Satoshi TSUYUKI, Professor

・Standing Faculty, International Program in Agricultural Development Studies (IPADS)

Laboratory of Global Forest Environmental Studies, Department of Global Agricultural Sciences, Graduate School of Agricultural and Life Sciences
Graduate School of Interdisciplinary Information Studies, the University of Tokyo

Contact information:

>>EMAIL   tsuyuki[at]


Professional Experience & Education

2018: Professor, Graduate School of Agricultural and Life Sciences, The University of Tokyo
2016: Associate Professor, Graduate School of Interdisciplinary Information Studies, The University of Tokyo
1997: Associate Professor, Graduate School of Agricultural and Life Sciences, The University of Tokyo
1988: Assistant Professor, Faculty of Agriculture, The University of Tokyo
1986: M.S., Department of Forestry, Graduate School of Agriculture, The University of Tokyo
1984: B.S., Department of Forestry, Faculty of Agriculture, The University of Tokyo


Forest Science, Geo-informatics, Remote Sensing, GIS, GNSS

Research interests

What must be considered when one wants to understand forest is that any forest have its own history. Moreover, the forest does not exist alone, but it exists as a result of influences from its surrounding situation (both physically and institutionally). That means, we have to think of how the forest had been changing, also with its surrounding conditions, to know the forest.

But forest area is very large. (Of course agricultural area and even urban area are also large, but forest is even larger and usually exists in inaccessible place.) Most important thing is to go the forest by yourself, feel forest by your whole senses and make detailed field research of the area. But what you (or your group) can see is only limited points of the large forest area.

So, we always have to be aware of to which part of large forest area does our field research points belong, as well as their representativeness. If you want to know about whole forest and its surrounding area, but not so much in detail, we can use “remote sensing (RS)” technic to know as an area at once. To connect the detailed field research points and the information of the area obtained by RS, we can use GIS (Geographic Information System) and GNSS. These technologies are called “Geo-informatics” recently, all of them are dealing with geo-spatial information.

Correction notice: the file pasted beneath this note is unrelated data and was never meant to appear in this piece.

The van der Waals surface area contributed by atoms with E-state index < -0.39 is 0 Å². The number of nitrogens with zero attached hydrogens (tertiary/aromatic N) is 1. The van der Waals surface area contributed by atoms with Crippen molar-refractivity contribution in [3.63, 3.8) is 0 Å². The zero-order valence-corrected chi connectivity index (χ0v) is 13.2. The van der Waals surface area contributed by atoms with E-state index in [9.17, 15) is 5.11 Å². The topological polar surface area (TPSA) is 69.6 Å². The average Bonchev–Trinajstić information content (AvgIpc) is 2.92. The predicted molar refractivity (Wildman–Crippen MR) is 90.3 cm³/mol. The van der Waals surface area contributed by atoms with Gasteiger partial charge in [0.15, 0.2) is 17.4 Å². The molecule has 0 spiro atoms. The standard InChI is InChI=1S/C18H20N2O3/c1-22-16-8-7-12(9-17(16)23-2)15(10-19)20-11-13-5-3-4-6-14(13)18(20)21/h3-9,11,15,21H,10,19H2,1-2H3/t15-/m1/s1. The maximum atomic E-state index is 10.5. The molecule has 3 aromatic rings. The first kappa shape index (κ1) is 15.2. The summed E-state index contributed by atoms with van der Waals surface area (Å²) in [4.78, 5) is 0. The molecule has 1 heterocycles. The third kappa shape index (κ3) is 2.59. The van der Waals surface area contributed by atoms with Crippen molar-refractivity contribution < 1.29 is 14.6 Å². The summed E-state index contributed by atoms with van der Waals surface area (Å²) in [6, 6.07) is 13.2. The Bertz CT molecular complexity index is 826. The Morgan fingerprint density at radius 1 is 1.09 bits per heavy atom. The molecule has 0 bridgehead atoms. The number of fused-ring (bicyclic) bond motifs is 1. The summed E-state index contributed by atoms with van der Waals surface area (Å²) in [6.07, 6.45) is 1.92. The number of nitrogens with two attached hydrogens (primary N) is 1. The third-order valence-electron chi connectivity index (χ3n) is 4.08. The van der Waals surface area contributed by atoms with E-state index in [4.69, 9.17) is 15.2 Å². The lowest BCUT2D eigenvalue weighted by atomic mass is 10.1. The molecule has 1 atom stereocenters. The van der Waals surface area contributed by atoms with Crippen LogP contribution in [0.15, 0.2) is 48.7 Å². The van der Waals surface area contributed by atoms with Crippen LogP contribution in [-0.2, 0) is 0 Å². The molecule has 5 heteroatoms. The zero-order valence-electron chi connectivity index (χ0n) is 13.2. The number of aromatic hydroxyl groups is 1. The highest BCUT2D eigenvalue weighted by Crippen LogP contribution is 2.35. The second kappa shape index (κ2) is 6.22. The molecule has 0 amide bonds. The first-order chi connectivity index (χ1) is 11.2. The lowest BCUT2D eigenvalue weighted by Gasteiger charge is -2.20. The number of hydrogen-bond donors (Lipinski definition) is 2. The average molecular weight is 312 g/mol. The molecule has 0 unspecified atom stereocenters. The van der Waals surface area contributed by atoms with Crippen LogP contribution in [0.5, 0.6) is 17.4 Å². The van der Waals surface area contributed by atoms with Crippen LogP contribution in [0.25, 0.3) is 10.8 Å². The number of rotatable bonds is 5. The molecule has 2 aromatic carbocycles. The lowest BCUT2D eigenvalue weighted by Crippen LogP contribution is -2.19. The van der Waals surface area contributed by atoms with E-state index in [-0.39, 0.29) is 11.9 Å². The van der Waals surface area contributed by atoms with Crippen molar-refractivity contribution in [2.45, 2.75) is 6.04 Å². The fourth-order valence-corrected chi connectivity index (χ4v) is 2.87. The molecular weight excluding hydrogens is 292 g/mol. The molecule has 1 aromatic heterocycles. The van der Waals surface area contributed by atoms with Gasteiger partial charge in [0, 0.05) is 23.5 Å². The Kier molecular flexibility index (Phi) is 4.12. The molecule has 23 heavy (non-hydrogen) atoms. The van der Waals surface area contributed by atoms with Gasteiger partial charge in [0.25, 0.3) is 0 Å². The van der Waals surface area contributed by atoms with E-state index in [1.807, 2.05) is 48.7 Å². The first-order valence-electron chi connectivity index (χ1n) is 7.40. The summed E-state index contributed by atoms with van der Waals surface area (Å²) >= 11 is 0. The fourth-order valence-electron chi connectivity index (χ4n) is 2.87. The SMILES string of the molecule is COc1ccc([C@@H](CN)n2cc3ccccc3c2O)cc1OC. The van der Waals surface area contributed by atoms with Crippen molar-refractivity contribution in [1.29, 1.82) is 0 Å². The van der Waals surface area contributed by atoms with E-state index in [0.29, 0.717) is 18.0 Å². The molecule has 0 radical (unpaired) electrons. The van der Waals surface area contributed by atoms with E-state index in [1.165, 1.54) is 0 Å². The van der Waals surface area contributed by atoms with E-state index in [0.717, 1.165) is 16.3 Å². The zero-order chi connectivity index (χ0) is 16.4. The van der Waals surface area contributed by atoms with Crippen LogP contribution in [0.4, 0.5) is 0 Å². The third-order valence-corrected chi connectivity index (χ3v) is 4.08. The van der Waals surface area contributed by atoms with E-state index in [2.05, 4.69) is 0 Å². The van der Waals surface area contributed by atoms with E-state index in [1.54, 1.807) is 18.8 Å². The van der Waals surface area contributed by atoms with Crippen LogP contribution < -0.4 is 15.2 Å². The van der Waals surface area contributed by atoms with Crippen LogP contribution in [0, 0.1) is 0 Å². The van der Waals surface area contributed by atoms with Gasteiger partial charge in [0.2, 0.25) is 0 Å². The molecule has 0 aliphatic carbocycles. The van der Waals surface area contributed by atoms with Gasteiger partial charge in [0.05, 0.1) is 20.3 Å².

I hope I can keep studying how to use these spatial information processing technologies effectively as tools to help forest and human being live together long.

Study example

Forest environmental analysis using geo-informatics

  • Development of forest environmental assessment method using remote sensing and GIS
  • Monitoring forest environment using satellite remote sensing
  • GNSS utilization in forest area
  • Development of Asian tropical forest mensuration method applicable to REDD+
  • Utilization of LiDAR and aerial photographs for forest 3D structure reconstruction
  • Forest disturbance assessment in Siberian nature reserve area

Primary papers

Phua, M-H., Tsuyuki, S., Lee, J. S., Gahni M.A.A (2012) Simultaneous detection of burned areas of multiple fires in the tropics using multisensor remote-sensing data. International Journal of Remote Sensing, Vol. 33, No. 14, 4312-4333.

Kamlun, K.U., Goh, M.H., Teo, S., Tsuyuki, S., Phua, M-H. (2012) Monitoring of Deforestation and Fragmentation in Sarawak, Malaysia between 1990 and 2009 Using Landsat and SPOT Images. Journal of Forest Science Vol. 28, No. 3, 152-157.

Aoyagi, K., Tsuyuki, S., Phua, M-H., Teo, S. (2012) Mapping Distribution of Dipterocarpus in East Kalimantan, Indonesia. Journal of Forest Science, Vol. 28, No. 3, 179-184.

Syartinilia, Tsuyuki, S. (2012) Contribution of MODIS NDVI 250m Multi-Temporal Imagery Dataset for the Detection of Natural Forest Distribution of Java Island, Indonesia. Journal of Geographic Information System, Vol. 4, No.5, 462-469.

Rustam, Yasuda, M., Tsuyuki, S. (2012) Comparison of mammalian communities in a human-disturbed tropical landscape in East Kalimantan, Indonesia. Mammal Study, Vol. 37, 299-311.

Suhardiman, Ali, Tsuyuki, S., Sumaryono, Md., Sulistioadi, Y.B. (2013) Geostatistical Approach for Site Suitability Mapping of Degraded Mangrove Forest in the Mahakam Delta, Indonesia. Journal of Geographic Information System, Vol. 5, No.5, 419-428.

Ioki, K., Tsuyuki, T., Hirata, Y., Phua, M-H., Wong, W.V.C., Ling Z-Y., Saito, H., Takao, G. (2014) Estimating aboveground biomass of tropical rainforest of different degradation levels in Northern Borneo using airborne lidar. Forest Ecology and Management, No.328, 335-341.

Phua, M-H., Ling, Z-Y., Wong, W.V.C., Korom, K., Ahmad, B., Besar, N.A., Tsuyuki, S., Ioki, K., Hoshimoto, K., Hirata, Y., Saito, H., Takao, G. (2014) Estimation of Above-Ground Biomass of a Tropical Forest in Northern Borneo Using High-resolution Satellite Image. Journal of Forest and Environmental Science, Vol.30, No.2, 243-252.

Ioki, K., Tsuyuki, S., Hirata, Y., Phua, M-H., Wong, W.V.C., Ling, Z-Y., Johari, S.A., Korom, A., James, D., Saito, H., Takao, G. (2016) Evaluation of the similarity in tree community composition in a tropical rainforest using airborne LiDAR data. Forest Ecology and Management No.173, 304-313.

Suhardiman, Ali, Tsuyuki, S., Setiawan, Y. (2016) Estimating Mean Tree Crown Diameter of Mangrove Stands Using Aerial Photo     Procedia. Environmental Sciences Vol.33, 416-427.